A year ago, I waited outside the Target Center to see the next President Elect of the United States speak in front of thousands of people.
The temperature was cold, and I consequently became ill because of our almost three-hour wait, but I will never forget that I saw him speak.
Nov. 4 will be a day that will forever live in the hearts of many.
As I stood in line Tuesday at 6:45 a.m. and waited to vote, I was humbled by all the people who were waiting as well. Students and adults alike were waiting anxiously for the doors to open in order to fulfill their civic duty.
I continued seeing this throughout the day. People waited hours in lines in order to vote for the most historic election to date. And regardless of who anyone voted for, it was beautiful to see so many waiting patiently in the lines for their turn.
People were on their phones, calling their parents and yelling, "I voted!" I saw students texting away, surely reminding their friends to go vote if they had not already. My phone rang about three times from supporters enthusiastically reminding me to go vote during this historic election.
Their efforts were repaid ten-fold.
Campus was full of life, a life I had never seen before. All around, I heard the humming of people as the polls were open. Everywhere, one could hear "Coleman," "Al," "Obama" or "Palin". Discussion was fervent as people reminisced about their first voting experience, and they exclaimed how important this election would be.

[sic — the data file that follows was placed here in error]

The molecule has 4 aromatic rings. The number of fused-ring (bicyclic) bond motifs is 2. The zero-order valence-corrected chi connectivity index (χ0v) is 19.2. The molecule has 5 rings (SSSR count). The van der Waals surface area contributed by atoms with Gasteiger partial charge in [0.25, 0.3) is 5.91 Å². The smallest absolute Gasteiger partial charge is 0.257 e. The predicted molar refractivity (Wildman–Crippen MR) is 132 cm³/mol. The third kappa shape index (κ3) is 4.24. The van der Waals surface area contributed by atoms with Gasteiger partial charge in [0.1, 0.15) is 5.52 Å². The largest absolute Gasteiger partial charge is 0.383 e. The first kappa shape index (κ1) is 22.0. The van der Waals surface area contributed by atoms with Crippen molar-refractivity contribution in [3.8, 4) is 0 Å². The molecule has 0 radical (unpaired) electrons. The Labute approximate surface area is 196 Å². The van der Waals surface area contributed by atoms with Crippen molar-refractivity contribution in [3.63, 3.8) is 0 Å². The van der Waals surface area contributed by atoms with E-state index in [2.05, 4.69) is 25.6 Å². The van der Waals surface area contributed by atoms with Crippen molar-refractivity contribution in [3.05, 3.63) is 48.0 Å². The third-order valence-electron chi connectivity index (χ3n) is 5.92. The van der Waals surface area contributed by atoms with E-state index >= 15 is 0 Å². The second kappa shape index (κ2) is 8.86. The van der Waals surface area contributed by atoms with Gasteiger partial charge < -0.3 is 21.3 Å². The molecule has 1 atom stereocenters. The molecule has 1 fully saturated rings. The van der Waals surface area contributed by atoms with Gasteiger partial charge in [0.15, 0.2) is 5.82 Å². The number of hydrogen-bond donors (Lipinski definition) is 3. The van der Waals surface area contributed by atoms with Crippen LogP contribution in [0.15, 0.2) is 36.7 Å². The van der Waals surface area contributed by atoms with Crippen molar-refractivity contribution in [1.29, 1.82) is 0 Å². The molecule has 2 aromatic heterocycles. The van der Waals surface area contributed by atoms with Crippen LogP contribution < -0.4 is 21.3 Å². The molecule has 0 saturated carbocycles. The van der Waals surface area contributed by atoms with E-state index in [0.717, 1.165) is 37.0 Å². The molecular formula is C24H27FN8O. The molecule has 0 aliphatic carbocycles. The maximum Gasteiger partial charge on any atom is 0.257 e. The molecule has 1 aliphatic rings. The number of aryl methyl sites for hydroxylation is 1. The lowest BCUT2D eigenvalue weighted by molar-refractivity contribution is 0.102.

Signs were posted all around campus at kiosks, people were handing out stickers, and students were standing on the corner of University and 15th holding signs and banners. Cars and buses would pass and honk, inciting screams and fist pumps in the air as they celebrated this acknowledgment.
The air was full of enthusiasm. And I was a part of it.
Perhaps I doubted my classmates at the U too much. Perhaps I doubted my generation too much. Perhaps I doubted my fellow countrymen too much.
I am glad they all proved me wrong. My heart is filled with warmth because I lived to see the day that a man of color was elected to be the Chief Executive of this country. I am glad because one day I will be able to tell the next generation that I voted for the first African American to become President of the United States.
As they announced Obama's election, I could not restrain the tears. They fell and fell and continue to fall. Never before had I been so proud to call myself an American. This is a step for us all, a step for minorities, a step for all those disenfranchised who believed they could never do it.
He fought twice as long, he fought twice as hard and he accomplished a beautiful thing. But what is more, we as Americans accomplished a beautiful thing that will transcend time. We as students got out the vote. We as individuals went to the polls.
At a time like this, I am reminded of a quote by Chicano activist Cesar Chavez. "When you have people together who believe in something very strongly - whether it's religion or politics or unions - things happen."
This was perhaps the most important factor--believing. Americans believed in a dream, Americans believed in change, Americans believed in hope. We believed. We achieved.
Today, I am a proud American.